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Tuesday, November 11, 2014

Creating Family Holiday Traditions

As Thanksgiving, Saint Nicholas Day, Christmas and New Year's Eve are slowly (or not so slowly) making their way towards us on the calendar, I have been thinking more and more about family traditions.  This is Aidan's first Christmas, so I honestly can't wait to get the season started!  Traditions evolve, and when you're just starting out as a "new" family, it's fun to think about each person's background, own unique traditions, and how you will incorporate them into your new family unit.

Here are some of ours:

1. Thanksgiving:  Growing up overseas, Thanksgiving was always that "American" holiday that we got to celebrate.  For me, personally, if I get to watch the Macy's Thanksgiving Day Parade, I'm good to go!  Dan is a stickler on "no Christmas until after Thanksgiving", so we usually start decorating for Christmas after dinner, and listening to Christmas carols.  Love, love, love!

2. Black Friday:  This day baffles me.  I love a good deal as much as the next person, but weren't we just saying how thankful we are for all the things we have???  On top of that, stores are opening on Thanksgiving Day, at 6pm.  THAT'S DINNER TIME!!!!!  THANKSGIVING DINNER TIME!!!!  Seriously?!  I am very glad to see that many retailers are ditching this trend, and not opening until midnight.  I get the midnight shopping, and online stuff, it's just the mob mentality over material things that drives me crazy.  SO, what we have started doing, is we donate our gently used clothes at our local donation center. I love this "after-thanksgiving" tradition.

3. Pre-Christmas: Our church does and annual Operation Christmas Child drive.  The Children and Youth Departments usually have a competition, with the losing department's pastor having to do something embarrassing, as incentive.  This is so much fun!  In case you're not familiar with it, you fill a shoe box with items for a child living in a third world country.  We do some toys, school items, and hygiene items.  If your church doesn't take part in this, you can very easily do it on your own.  You can even track your box!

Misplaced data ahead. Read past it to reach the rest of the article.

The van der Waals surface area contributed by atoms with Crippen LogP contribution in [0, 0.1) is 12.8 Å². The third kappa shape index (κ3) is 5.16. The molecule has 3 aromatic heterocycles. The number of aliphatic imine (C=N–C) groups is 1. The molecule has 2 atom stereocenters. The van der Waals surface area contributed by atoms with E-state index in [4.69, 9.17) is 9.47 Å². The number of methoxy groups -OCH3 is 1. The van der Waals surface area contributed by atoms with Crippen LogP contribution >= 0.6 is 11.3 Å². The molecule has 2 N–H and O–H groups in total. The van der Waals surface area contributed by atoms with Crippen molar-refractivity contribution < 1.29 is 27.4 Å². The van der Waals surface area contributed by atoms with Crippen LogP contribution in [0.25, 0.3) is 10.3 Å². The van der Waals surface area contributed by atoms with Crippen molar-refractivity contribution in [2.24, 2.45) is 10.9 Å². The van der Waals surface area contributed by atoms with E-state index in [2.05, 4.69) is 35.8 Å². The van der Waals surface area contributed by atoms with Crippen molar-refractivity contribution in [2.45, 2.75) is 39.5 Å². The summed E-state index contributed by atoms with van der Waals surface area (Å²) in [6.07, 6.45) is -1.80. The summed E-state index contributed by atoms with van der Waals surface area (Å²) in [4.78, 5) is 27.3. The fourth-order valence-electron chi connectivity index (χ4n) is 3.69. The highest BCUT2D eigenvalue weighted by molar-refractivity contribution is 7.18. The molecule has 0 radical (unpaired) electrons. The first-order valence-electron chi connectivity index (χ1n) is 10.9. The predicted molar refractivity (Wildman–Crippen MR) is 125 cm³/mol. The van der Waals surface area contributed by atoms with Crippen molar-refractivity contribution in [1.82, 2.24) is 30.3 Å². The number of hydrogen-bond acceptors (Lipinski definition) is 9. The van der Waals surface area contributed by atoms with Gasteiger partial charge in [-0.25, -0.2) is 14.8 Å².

4. Saint Nicholas Day:  On December 6th, children across Europe get chocolate in their boots.  Now, that may seem weird, or gross.  However, the night before, the kids clean off their boots, put them outside their bedroom doors, and then Saint Nicholas (ehem - mom and dad), put chocolate in their boots.  You always get a gold switch too, to remind you to be good! :)
Last year's Saint Nicholas Day
5. Pre-Christmas/Advent: Growing up, my mom made us the prettiest Advent Calendars.  She would put chocolate, small gifts (nail polish, matchbox cars, barbie outfits, legos), and sometimes money in them.  I would love to make something like this for Aidan some day!

6. Christmas Eve:  Two years ago, we started going out for breakfast on Christmas Eve, and we LOVED it!  I'm already scoping out places for this year.  
In our family, we open our Christmas presents on Christmas Eve afternoon.  My parents always made us take Christmas cookies to the neighbors, while they finished wrapping our gifts.  As an adult, I bake/make things for our friends.  So, we open our gifts, watch It's A Wonderful Life.  One NEW tradition I'd like to start, is one I found on pinterest.  Every year, on Christmas Eve, kids open a box, with Christmas pajamas, a Christmas book, and hot chocolate mix. I love this tradition so much!  I can't wait to pick out Aidan's pjs and book.  Do you have any favorite Christmas books?

7.  Christmas Day: We all stand on the steps in our pajamas, and got a family picture.  
We get to open our stockings.  Some of my favorite things were always in my stockings.  I always got a magazine (like Vogue - one of the expensive ones :)), some jewelry, and some cloudberry jam.  Amazing stuff.  
Since we've been adults, with our own family units, I've made us a family ornament every year.  The first year I made ornaments in the shape of Hungary.

One of the family traditions we've adopted from Dan's family, is that on Christmas Day, we go to the movies.  New movies open on Christmas Day a lot, and the last couple years, we've gone to see the Hobbit movies together (because we're all J. R. R. Tolkien nerds).
We've also adopted Dan's family's Christmas dinner - prime rib, Yorkshire pudding, and yummy sides.  No complaints here! :)

So, these are our family traditions.  Do you have any, that you especially love?  Some you couldn't wait to move out of the house to quit?  Some you can't wait to do?  Please share them in the comments!

Tuesday, November 4, 2014

A Breastfeeding Story

Before I get into my story, I want to say that I firmly believe, that everyone does what is best for their family.  I don't think that breastfeeding is the only viable option for nourishing your child.  There are women whose milk never comes in, babies who don't latch right, crazy work schedules, and plenty of other factors that mothers have to take into consideration.